Title: "Object-Oriented Programming with PHP5"
Publisher: Packt Publishing Ltd.
Publication Date: December 2007
Author: Hain Hayder
"Object-Oriented Programming with PHP5" is aimed at beginning or mid-level programmers that want to expand their knowledge of object-oriented features in PHP. Although basic OOP support was present in version 4 of PHP, it wasn’t until the introduction of version 5 that they caught up with object-oriented implementations of other popular languages, such as Java or Python. The book does a decent job of covering the main OOP topics in PHP; as well as, touching upon some of the peripheral ones. Hayder devotes whole chapters to such topics as unit testing, design patterns, XML, SPL, and working with databases.
I like how there are plenty of examples throughout the whole book. This is definitely a how-to of OOP in PHP5. As is typical in books of this type, none of the examples are meant to be ready for a productions system, but most are good starting points for the reader to develop his or her own solution. In my opinion, this approach is right in line with the intended audience.
Another aspect I really liked was that the author devoted a whole chapter to SPL (Standard PHP Library). This collection of classes and interfaces is an often over-looked treasure trove of functionality and convenience for anyone writing code in PHP. Unfortunately, the available SPL documentation is nowhere near as accessible as the main PHP manual, which is probably why even many professional programmers don’t know that SPL exists. Or, if they have heard of SPL, they don’t know how to use it. Either way, this is a splendid group of utility classes and I’m glad that the author chose to give it the attention it deserves.
There are a number of smaller gripes I have with this book. These are things I wouldn’t necessarily consider deal-breakers, but they nevertheless distract from the main focus. I don’t really fault the author for these, but in my opinion these are issues that should have been addressed by the editor and technical reviewers of the book. For starters, it is pretty obvious that the book was authored by someone whose first language is not English. It is riddled with odd expressions, such as “you can make take advantage,” “did you get the catch”, or “this cool set of API” British spelling (“favourite”) and terms such as “fresher” abound.
The author uses some notation and conventions in his code where I would have preferred to see a more standard approach. For example, nearly all sample code is enclosed by the short opening and closing PHP tags (“<?” and “?>”); whereas, a full tags would have been more appropriate (“<?php” and “?>”). Actually, the often preferred way tag style is to use a full opening tag and omit the closing tag altogether (honest – look it up if you don’t believe me). Also, he names all his classes using the convention “class.NAMEOFCLAS.php” (which he doesn’t even follow consistently throughout the book). Here, I would have preferred path and naming conventions used in the Pear Repository or the Zend Framework.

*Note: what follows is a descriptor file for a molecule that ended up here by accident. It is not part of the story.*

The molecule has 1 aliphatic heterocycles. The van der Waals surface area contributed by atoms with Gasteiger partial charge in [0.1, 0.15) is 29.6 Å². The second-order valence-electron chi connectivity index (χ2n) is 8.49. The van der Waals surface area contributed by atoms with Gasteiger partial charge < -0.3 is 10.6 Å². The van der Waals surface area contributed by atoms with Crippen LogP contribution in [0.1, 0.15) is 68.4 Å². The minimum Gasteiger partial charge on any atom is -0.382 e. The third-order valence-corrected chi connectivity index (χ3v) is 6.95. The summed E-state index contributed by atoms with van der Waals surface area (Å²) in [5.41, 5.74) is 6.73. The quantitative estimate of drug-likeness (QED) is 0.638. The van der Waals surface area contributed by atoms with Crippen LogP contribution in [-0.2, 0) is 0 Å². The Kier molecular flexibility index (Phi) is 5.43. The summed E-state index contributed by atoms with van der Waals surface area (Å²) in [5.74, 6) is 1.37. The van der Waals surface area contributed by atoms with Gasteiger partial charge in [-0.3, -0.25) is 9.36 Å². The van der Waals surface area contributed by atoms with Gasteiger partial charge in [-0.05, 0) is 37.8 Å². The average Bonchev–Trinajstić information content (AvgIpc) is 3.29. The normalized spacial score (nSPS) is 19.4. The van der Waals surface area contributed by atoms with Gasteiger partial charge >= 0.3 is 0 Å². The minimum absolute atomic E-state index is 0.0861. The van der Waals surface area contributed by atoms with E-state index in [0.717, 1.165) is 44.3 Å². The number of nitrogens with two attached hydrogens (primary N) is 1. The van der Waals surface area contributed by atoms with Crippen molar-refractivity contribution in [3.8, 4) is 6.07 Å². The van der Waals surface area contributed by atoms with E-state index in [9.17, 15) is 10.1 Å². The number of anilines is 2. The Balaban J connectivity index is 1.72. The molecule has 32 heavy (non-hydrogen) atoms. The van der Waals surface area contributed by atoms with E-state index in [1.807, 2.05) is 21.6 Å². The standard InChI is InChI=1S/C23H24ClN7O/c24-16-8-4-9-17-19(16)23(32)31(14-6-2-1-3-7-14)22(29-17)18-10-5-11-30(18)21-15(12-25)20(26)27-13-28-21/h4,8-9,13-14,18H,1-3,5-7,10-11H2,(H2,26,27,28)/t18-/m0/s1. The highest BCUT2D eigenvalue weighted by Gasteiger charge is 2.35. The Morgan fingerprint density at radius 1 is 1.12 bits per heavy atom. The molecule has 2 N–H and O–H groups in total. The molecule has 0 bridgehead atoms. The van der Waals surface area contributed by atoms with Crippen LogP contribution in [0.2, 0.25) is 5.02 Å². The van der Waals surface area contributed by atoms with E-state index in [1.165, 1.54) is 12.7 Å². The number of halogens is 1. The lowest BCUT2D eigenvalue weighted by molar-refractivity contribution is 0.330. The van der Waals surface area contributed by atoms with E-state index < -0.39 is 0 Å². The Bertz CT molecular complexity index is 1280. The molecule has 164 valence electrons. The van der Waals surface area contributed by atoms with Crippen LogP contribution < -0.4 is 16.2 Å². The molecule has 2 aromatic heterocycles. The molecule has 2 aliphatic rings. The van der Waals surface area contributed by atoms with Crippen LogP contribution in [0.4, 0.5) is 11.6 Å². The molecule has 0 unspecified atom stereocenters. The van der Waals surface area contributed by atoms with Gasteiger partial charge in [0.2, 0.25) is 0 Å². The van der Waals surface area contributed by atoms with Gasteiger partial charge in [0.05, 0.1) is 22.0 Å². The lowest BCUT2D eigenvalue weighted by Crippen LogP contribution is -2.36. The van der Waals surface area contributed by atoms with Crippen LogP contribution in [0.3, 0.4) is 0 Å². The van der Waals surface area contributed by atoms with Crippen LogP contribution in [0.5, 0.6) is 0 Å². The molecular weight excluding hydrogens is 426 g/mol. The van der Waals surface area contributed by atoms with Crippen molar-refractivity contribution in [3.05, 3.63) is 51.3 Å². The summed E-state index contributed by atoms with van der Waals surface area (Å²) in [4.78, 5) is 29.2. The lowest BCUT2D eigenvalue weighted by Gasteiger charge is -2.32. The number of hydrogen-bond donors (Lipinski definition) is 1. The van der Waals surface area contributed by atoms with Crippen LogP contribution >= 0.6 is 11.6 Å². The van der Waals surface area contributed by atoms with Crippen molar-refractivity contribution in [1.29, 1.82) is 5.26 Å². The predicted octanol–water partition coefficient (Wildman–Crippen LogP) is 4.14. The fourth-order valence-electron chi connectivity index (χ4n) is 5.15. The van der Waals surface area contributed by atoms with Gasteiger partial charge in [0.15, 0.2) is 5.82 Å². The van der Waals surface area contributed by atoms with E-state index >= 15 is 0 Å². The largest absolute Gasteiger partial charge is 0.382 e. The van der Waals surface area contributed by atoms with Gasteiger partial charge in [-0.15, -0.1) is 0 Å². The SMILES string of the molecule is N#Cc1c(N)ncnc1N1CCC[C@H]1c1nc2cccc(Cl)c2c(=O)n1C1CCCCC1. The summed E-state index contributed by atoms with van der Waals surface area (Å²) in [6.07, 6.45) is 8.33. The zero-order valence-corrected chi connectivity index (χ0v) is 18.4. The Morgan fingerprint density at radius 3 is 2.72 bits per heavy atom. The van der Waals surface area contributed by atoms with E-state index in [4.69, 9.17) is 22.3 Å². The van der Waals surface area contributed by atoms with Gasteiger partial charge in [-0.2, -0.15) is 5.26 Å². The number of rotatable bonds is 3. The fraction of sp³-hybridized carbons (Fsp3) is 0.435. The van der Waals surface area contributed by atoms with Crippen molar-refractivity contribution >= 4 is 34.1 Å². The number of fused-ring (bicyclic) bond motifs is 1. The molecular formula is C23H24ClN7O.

Some topics that would have deserved more attention are simply brushed over. UML, for instance, cannot be explained in half a page. Class diagrams and hierarchies are often an essential part of OOP and consequently deserve more attention. At the very least, the could have listed some additional resources for the reader to do his own research on UML.
I his chapter about working with databases, Hayder looks at both Mysqli and PDO in some detail. However, I would have really liked a short explanation of the differences in these two libraries. If you ask an experienced PHP programmer, he will tell you that the two have various pros and cons that one needs to be aware of before building the rest of your application on top of it.
Aside from the smaller issues mentioned above, I have some major complaints that are pretty unforgivable in a book aiming to teach other programmers. For example, in chapter 4, Hayder introduces design patterns, one of the most well-known of which is the Singleton pattern. Unfortunately, the Singleton implementation the author chose for his book is not only non-standard, but it is completely flawed. Any unsuspecting reader using that implementation in his or her own code might end up with serious memory leaks and bugs that will be very hard to track down.
Although I welcome the many code samples, the lack of explanations and commentaries is a major problem. Time and time again, the author chose to give pages of examples, but no explanation or discussion. As a matter of fact, there is a lack of depth and breadth that permeates the whole book. On one hand, if you want to learn that certain features exist and see a simple example (but little explanation) of how to use them, this book is for you. On the other hand, if you are looking for a comprehensive treatise and in-depth look at some of the more intriguing object-oriented features of PHP5, keep looking. I’m afraid to say that “Object-Oriented Programming with PHP5″ offers little above and beyond what you can find in the excellent online manual at php.net. In particular, if you want to brush up on PHP5′s flavor of OOP, you should start at the OOP5 page on php.net.
There is no question that object-oriented programming is the future of PHP. With the PHP point releases solidifying and adding to these features and with PHP6 on the horizon, any programmer serious about coding in PHP should master these tools. Although a decent starting point, "Object-Oriented Programming with PHP5" is far from what could be considered comprehensive. Moreover, some serious flaws are responsible for the book not quite delivering on its promise.
There are many interesting titles in the area of Open Source and PHP in Pack Publishing’s catalog; unfortunately, I don’t think that this is one of the better ones.